- Get to know your roommate by asking about likes and dislikes, discussing family and friends from home, talking about habits you see in one another, and making plans to do things together (without assuming that you need to do everything together!)
- Understand the difference between conflicts and problems. Conflicts generally are an incompatibility between two people related to specific topics, but they don’t have to be a problem. Problems are disagreements that need to be resolved. Conflicts can lead to problems if left unresolved. Parents can assist by helping students assess whether a difference can be resolved through communication.
- Make a roommate contract (See this sample from suite101.com)
- Learn to communicate effectively:
- Talk to your roommate about issues that concern you.
- Do not let petty grievances accumulate.
- Be a good listener.
- Try to understand the other person’s point of view.
- Be assertive; not aggressive.
- Think before you speak.
- Use “I” messages; say things like, “Here’s what I see” and “Here’s what I think” rather than “You do this” and “You treat me like that.”
- Understand compromise. Instead of trying to ‘win’ the argument, look for solutions that meet everybody’s needs. There may be a new solution that satisfies both people. This is much more effective than one person getting what they want at another’s expense.
- Seek mediation when problems come up. The community adviser, residence hall director, or other staff can be helpful.
In the college environment, it can take more time to find other quiet and introspective students than to meet outgoing students. Quiet students are not unfriendly, though, and they may turn out to be the best friends a student will find on campus. Students can look for people who:
- Avoid the party scene or, at a party, spend most of their time talking to just one or two others.
- Spend much of their time in the evening and on weekends studying or doing things alone or in small groups.
- Are quiet and try to blend in.
- Prefer to listen rather than speak out in groups.
- Seem to take their studies seriously.
Finally, students should push themselves to try new experiences without going too far out of their own comfort zone. An introverted student offers this advice:
“In my experience you cannot use shyness as an excuse or a crutch. If you are shy like I was, you just have to suck it up and practice being outgoing. It’s generally pretty easy because everyone else wants to make friends too!”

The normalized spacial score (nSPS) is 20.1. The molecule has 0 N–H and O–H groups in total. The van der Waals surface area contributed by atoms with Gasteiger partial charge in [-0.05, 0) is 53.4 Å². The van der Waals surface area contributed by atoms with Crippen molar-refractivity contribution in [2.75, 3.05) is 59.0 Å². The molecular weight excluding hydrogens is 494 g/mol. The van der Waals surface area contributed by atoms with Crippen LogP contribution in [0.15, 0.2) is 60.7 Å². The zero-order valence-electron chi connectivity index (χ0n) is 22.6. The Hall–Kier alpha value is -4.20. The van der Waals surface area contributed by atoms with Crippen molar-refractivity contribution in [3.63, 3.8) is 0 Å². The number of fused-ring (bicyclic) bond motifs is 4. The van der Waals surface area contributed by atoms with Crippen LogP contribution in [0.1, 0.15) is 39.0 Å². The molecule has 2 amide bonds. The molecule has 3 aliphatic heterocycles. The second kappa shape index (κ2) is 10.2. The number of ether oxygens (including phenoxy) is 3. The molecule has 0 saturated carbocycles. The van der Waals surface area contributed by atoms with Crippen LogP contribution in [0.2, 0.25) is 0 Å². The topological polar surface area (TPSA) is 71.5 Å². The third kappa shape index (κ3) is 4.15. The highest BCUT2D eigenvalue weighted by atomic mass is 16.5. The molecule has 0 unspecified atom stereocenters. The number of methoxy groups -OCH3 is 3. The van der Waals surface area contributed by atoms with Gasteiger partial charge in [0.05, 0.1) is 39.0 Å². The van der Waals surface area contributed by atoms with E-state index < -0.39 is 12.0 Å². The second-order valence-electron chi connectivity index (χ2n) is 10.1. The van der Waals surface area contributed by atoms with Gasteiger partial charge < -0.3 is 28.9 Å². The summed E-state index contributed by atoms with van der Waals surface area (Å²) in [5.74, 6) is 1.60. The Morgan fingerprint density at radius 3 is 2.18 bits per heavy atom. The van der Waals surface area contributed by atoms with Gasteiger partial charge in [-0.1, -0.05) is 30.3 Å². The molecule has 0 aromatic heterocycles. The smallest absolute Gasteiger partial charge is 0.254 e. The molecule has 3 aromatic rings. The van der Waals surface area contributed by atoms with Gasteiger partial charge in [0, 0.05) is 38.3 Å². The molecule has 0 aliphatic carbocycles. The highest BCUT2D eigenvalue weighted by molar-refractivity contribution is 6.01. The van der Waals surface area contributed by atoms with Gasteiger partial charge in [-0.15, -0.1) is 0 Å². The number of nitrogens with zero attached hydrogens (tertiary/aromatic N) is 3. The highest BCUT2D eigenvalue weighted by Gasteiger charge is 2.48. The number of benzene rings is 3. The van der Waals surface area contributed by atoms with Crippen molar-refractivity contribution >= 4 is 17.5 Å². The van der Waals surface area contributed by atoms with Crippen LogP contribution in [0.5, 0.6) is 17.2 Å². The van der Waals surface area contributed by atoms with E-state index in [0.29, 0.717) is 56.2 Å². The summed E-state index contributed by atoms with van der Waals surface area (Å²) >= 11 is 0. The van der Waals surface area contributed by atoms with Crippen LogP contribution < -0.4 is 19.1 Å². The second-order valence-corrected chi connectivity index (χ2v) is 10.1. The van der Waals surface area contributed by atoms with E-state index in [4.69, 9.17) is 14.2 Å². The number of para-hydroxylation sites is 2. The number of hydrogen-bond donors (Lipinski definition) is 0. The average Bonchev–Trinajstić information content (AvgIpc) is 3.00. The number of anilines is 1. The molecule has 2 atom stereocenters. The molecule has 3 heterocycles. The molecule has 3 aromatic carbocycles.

As parents, you can encourage your college student to get involved with student groups. On college campuses (especially ones as large as the University of Minnesota), there are countless options of clubs, organizations, and activities to join. These can include volunteering, athletics, academics, music, and leadership opportunities. There is a group—and usually a position within each group—to fit every personality type and student. Getting involved on campus provides experience in an area of interest and can help your student find their niche in the University. Joining a group is also an excellent way to meet other students with similar interests, and these interests can serve as icebreakers when making new friends. See the Student Unions and Activities website for a list of current student groups at the University of Minnesota.
If the sheer number of student groups is intimidating and confusing, students can stop in the Student Activities Office in Room 126, Coffman Memorial Union, for assistance.
Housing and Residential Life Guidebook—Getting along with your roommate(s).
Student Unions and Activities—With Student Unions & Activities, students and the campus community connect to convenient services, entertainment, dining options, meeting and event spaces, involvement opportunities and more. Room 126 Coffman Memorial Union.
The Introvert’s Corner—Psychology Today is a site designed to provide easily accessible informing on emotional well being without confusion or stigma. The Introvert’s Corner is one of several blog pages dedicated to the unique lives of introverted people.